Ernie Sherman has watched as his pension rode a path to disaster.
On Monday, the Dallas police lieutenant was in Austin for a hearing on a bill that could rescue the failing fund. But while Sherman was there, he took a detour to the public library to look at the 1993 bill that created what's known as DROP, or the Deferred Option Retirement Plan.
It's a big driver behind the fund's looming insolvency. It’s about a billion dollars of the fund’s $3.7 billion shortfall. The program lets police officers and firefighters retire from the fund, keep working and put their pension checks in a special retirement account.
“It was a decision made to stop the bleeding of veteran officers leaving the department,” he says. “It was a here-and-now decision.”
What Sherman found in the bill's actuarial impact statement made him furious. It stated that DROP would increase the fund’s “normal cost, the unfunded actuarial liability and the amortization period” of the fund. An amortization period refers to the period it takes to pay something off.
Further, it depended on a rate of return of 9 percent and annual salary increases of five percent. It says those assumptions are not supported over an extended period by “historical economic statistics.”
“Historically, it didn’t happen,” he said. “That was never going to happen.”
Not one city officials testified either in support or against the bill. However, the now-disgraced executive director Richard Tettament, along with the then chair of the board, did testify in support.
“I think the city was complicit,” Sherman said. “I think they had made promises that they would make up any short falls."
Steve Bartlett, who served as mayor at the time, says DROP just wasn’t on his radar screen. He cannot ever recall a discussion about DROP, much less a debate about it.
“The underlying cause of the problem was the failure to keep pay in line, and we put in a bad fix,” he said. “Instead of fixing the problem, we made it worse. We compounded it. It just makes me sick to my stomach.”
Dallas coming out of an economic downturn, city leaders felt too cash-strapped
At the time, the city was coming out of an economic downturn and city leaders felt too cash-strapped to fund police and fire raises.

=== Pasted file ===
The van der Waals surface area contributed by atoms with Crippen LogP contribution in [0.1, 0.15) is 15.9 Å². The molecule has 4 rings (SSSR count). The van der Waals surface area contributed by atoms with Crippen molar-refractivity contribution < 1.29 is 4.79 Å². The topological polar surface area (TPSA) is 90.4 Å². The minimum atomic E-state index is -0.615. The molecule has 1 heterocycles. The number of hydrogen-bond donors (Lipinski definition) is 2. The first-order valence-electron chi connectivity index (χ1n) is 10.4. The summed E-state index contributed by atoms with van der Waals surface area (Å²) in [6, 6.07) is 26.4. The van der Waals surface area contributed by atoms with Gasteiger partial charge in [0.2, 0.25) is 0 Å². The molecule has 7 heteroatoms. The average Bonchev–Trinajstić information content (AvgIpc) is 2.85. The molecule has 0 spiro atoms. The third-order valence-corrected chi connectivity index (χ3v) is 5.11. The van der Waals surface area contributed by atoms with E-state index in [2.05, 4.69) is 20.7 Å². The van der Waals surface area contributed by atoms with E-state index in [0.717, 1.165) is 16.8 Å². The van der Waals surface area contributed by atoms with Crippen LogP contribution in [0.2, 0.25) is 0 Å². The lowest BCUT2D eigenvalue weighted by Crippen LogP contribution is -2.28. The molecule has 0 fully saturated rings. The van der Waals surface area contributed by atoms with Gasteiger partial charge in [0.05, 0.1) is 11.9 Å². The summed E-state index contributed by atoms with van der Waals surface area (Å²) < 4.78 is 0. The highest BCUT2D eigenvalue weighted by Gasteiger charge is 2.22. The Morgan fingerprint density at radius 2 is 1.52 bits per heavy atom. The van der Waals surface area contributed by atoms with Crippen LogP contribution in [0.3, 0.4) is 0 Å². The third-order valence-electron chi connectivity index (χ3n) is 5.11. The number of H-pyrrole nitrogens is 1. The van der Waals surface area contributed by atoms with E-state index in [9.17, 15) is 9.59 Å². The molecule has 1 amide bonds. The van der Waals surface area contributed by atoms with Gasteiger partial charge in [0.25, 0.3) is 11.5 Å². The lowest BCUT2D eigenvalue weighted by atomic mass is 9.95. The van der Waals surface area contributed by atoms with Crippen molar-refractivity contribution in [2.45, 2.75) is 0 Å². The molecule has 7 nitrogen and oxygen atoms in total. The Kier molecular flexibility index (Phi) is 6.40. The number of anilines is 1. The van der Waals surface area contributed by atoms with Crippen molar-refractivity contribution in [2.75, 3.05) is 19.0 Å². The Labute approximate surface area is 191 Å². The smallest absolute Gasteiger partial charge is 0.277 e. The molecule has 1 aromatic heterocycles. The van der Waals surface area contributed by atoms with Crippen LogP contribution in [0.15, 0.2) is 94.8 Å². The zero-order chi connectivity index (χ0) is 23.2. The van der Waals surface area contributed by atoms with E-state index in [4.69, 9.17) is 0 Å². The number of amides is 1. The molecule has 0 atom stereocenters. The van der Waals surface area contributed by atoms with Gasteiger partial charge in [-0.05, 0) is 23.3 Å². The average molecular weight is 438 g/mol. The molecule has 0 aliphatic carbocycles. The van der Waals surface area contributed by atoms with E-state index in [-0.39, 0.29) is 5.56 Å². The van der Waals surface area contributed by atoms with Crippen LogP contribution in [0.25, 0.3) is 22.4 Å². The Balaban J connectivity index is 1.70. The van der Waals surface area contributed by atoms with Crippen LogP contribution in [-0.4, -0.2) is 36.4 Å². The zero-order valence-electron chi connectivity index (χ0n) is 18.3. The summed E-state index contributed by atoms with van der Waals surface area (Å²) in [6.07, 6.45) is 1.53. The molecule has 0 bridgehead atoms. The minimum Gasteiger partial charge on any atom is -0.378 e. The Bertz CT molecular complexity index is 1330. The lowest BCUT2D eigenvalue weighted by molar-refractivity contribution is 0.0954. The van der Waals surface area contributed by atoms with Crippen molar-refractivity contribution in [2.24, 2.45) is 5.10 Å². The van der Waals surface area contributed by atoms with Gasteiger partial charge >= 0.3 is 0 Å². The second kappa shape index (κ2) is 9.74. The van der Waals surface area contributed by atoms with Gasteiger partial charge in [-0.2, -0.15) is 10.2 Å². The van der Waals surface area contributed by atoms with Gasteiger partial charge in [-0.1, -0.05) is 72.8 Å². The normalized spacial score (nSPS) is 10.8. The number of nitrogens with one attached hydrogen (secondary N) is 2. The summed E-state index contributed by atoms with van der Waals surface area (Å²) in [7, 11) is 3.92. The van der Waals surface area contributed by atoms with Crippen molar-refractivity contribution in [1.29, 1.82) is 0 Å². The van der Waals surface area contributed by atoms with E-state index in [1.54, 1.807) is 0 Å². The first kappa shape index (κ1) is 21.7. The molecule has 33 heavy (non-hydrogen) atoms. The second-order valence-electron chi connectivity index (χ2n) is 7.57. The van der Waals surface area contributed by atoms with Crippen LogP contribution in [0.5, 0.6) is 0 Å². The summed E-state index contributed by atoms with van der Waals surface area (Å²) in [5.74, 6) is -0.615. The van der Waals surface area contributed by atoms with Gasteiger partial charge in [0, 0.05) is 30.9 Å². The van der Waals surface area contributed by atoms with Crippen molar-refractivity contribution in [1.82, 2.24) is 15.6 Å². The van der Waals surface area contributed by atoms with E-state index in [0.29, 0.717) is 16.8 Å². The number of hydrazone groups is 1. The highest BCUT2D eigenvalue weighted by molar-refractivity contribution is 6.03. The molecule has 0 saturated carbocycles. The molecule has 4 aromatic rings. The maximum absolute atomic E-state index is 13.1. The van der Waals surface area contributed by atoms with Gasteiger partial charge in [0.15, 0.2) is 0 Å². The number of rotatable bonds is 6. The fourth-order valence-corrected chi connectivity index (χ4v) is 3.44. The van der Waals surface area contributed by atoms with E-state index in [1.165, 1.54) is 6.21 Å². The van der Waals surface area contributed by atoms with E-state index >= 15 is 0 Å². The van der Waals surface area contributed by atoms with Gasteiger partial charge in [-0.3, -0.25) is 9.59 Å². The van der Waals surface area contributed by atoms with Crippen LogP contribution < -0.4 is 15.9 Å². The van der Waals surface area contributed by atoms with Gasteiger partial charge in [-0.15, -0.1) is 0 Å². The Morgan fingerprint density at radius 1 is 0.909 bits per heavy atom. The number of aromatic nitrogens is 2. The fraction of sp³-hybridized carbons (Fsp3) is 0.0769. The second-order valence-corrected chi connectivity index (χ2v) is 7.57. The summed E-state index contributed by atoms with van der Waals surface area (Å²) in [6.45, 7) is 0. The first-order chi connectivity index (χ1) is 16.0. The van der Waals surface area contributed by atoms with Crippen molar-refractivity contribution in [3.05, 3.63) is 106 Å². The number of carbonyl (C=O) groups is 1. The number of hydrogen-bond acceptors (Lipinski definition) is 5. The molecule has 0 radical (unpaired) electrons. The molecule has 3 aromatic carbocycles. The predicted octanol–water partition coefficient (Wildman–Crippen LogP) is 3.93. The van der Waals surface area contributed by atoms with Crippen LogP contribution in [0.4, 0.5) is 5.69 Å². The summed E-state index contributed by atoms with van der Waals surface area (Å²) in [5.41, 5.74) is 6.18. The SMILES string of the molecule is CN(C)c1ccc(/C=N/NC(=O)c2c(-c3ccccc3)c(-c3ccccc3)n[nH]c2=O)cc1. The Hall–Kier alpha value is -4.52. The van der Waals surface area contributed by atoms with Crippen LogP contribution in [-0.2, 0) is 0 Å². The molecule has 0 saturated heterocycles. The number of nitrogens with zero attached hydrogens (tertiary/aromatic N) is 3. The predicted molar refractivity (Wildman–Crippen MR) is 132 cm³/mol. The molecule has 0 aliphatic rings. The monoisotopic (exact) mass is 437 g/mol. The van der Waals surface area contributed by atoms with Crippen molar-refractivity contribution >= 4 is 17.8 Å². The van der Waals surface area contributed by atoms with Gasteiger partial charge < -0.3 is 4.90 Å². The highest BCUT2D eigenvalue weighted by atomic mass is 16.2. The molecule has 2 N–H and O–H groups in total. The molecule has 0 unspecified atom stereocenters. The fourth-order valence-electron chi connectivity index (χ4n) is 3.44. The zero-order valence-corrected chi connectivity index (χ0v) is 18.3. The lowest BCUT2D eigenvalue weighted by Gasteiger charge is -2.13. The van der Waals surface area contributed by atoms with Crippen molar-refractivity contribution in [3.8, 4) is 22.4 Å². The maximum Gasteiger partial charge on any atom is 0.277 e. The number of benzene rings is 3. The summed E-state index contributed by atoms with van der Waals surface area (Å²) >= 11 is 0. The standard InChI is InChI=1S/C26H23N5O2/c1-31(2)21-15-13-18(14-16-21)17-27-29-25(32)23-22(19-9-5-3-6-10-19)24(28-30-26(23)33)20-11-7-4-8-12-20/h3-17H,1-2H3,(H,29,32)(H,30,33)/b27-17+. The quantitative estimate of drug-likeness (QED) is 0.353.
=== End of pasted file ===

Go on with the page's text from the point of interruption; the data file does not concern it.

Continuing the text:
“We were wrong,” said Bartlett, who now works for a Washington-based financial services consulting firm. “We weren’t hamstrung. We could have raised property taxes.”
He says not pushing for police and firefighter pay raises, along with the “ill-conceived” creation of DROP, now rank among his chief regrets.
Kelly Gottschalk, who has been the fund’s executive director for nearly two years, agrees that the creation of DROP set the fund on a path to fiscal disaster.
Nine percent returns clearly were not realistic, she said.
She says the council members who sat on the pension board were missing in action when DROP was conceived and when it was voted on by the board. Council members simply did not attend the meetings, which was the case during the tenures of several mayors.
“They didn’t attend a single meeting from the time they were talking about DROP to the time that the election was set by the board,” Gottschalk said.
Throw in a board controlled by the very people who benefited from DROP, and it’s a recipe for disaster, Gottschalk and Bartlett agree.
“It set up an environment, where members could enhance their benefits without a lot of effort,” she said.
A series of changes approved by members made it much worse.
“They kept enhancing it and enhancing it and let us to where we are today,” she said. “Creation kind of started the ball rolling, but it became a snowball very quickly.”
The worst modification was a 1998 change
She says the worst modification was a 1998 change setting a minimum return of 8 percent and a maximum return of 10 percent. The fund, fearing lawsuits, continued to pay those high-interest rates during the economic downturn even in the years when the fund lost money or barely broke even.
Changes in 1999 allowed people to go intro DROP sooner and retirees to leave their money in DROP accounts indefinitely. A 2005 change limited the board’s ability to restrict withdrawals from the DROP accounts – which became a huge problem during the recent run on the bank when worried retirees withdrew hundreds of millions of dollars worsening the fund’s financial problems.
“So not only were you paying high-interest rates at that point,” Gottschalk said. “People were keeping their money because why wouldn’t you? It was a risk-free rate, and it was going to beat the market.”
She agrees that DROP also played a role in the bad real estate investments that the fund made. Chasing ever greater returns, they made ever riskier investments that end up costing the fund about a $1 billion.
The new bill would make significant changes to DROP
The bill, authored by Rep. Dan Flynn, would make significant changes to DROP. It would lower the interest rate to zero, annuitize the money in DROP accounts, so that balances would be paid out over a person’s life expectancy. It also directs a newly restructured board to consider clawing back some of the interest paid on those accounts.
Sherman knows the bill isn’t perfect but he supports it.
Gottschalk also says she noticed that many of the retirees who attended Monday’s hearing came around to supporting it. She says many of them were impressed by the words of the bill’s author, Rep. Dan Flynn.
“I think he put the message out there that we’re going to fix your retirement,” she said.
For Sherman, the pension fund is his family's future. His wife is a veteran Dallas firefighter.
He believes that to set the pension fund on the right path you have to understand where it all began.
“We're in the position we are now because nobody thought about the unintended consequences,” he said.
A Texas House committee will vote on a bill meant to rescue Dallas' troubled police and fire pension fund.